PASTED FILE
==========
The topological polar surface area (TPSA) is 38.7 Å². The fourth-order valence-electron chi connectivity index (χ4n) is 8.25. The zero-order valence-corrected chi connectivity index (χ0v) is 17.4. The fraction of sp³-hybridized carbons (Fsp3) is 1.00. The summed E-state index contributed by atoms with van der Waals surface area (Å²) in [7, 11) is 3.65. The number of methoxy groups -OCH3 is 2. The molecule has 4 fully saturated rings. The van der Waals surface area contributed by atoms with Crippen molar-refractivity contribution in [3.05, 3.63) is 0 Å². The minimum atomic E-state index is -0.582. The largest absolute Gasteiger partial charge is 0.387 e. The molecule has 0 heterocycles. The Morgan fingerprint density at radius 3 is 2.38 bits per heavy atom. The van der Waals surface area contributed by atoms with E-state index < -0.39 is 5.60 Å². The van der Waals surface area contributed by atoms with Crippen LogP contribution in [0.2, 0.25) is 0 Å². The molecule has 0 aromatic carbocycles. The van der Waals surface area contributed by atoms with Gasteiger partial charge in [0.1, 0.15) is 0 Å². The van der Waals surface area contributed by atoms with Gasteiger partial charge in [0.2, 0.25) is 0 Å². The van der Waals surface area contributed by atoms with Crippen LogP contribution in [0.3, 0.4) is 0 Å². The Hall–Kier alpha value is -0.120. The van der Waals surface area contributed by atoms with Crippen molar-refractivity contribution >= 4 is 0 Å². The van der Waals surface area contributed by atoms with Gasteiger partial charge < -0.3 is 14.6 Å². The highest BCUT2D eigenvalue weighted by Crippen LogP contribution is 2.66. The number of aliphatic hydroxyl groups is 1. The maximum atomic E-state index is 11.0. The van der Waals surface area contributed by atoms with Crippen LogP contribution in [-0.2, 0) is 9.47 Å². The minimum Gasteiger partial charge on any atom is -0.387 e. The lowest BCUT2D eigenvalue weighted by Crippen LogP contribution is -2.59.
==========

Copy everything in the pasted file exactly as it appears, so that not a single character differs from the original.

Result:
The topological polar surface area (TPSA) is 38.7 Å². The fourth-order valence-electron chi connectivity index (χ4n) is 8.25. The zero-order valence-corrected chi connectivity index (χ0v) is 17.4. The fraction of sp³-hybridized carbons (Fsp3) is 1.00. The summed E-state index contributed by atoms with van der Waals surface area (Å²) in [7, 11) is 3.65. The number of methoxy groups -OCH3 is 2. The molecule has 4 fully saturated rings. The van der Waals surface area contributed by atoms with Crippen molar-refractivity contribution in [3.05, 3.63) is 0 Å². The minimum atomic E-state index is -0.582. The largest absolute Gasteiger partial charge is 0.387 e. The molecule has 0 heterocycles. The Morgan fingerprint density at radius 3 is 2.38 bits per heavy atom. The van der Waals surface area contributed by atoms with E-state index < -0.39 is 5.60 Å². The van der Waals surface area contributed by atoms with Crippen LogP contribution in [0.2, 0.25) is 0 Å². The molecule has 0 aromatic carbocycles. The van der Waals surface area contributed by atoms with Gasteiger partial charge in [0.1, 0.15) is 0 Å². The van der Waals surface area contributed by atoms with Gasteiger partial charge in [0.2, 0.25) is 0 Å². The van der Waals surface area contributed by atoms with Crippen LogP contribution in [0.3, 0.4) is 0 Å². The Hall–Kier alpha value is -0.120. The van der Waals surface area contributed by atoms with Crippen molar-refractivity contribution >= 4 is 0 Å². The van der Waals surface area contributed by atoms with Gasteiger partial charge < -0.3 is 14.6 Å². The highest BCUT2D eigenvalue weighted by Crippen LogP contribution is 2.66. The number of aliphatic hydroxyl groups is 1. The maximum atomic E-state index is 11.0. The van der Waals surface area contributed by atoms with Crippen LogP contribution in [-0.2, 0) is 9.47 Å². The minimum Gasteiger partial charge on any atom is -0.387 e. The lowest BCUT2D eigenvalue weighted by Crippen LogP contribution is -2.59.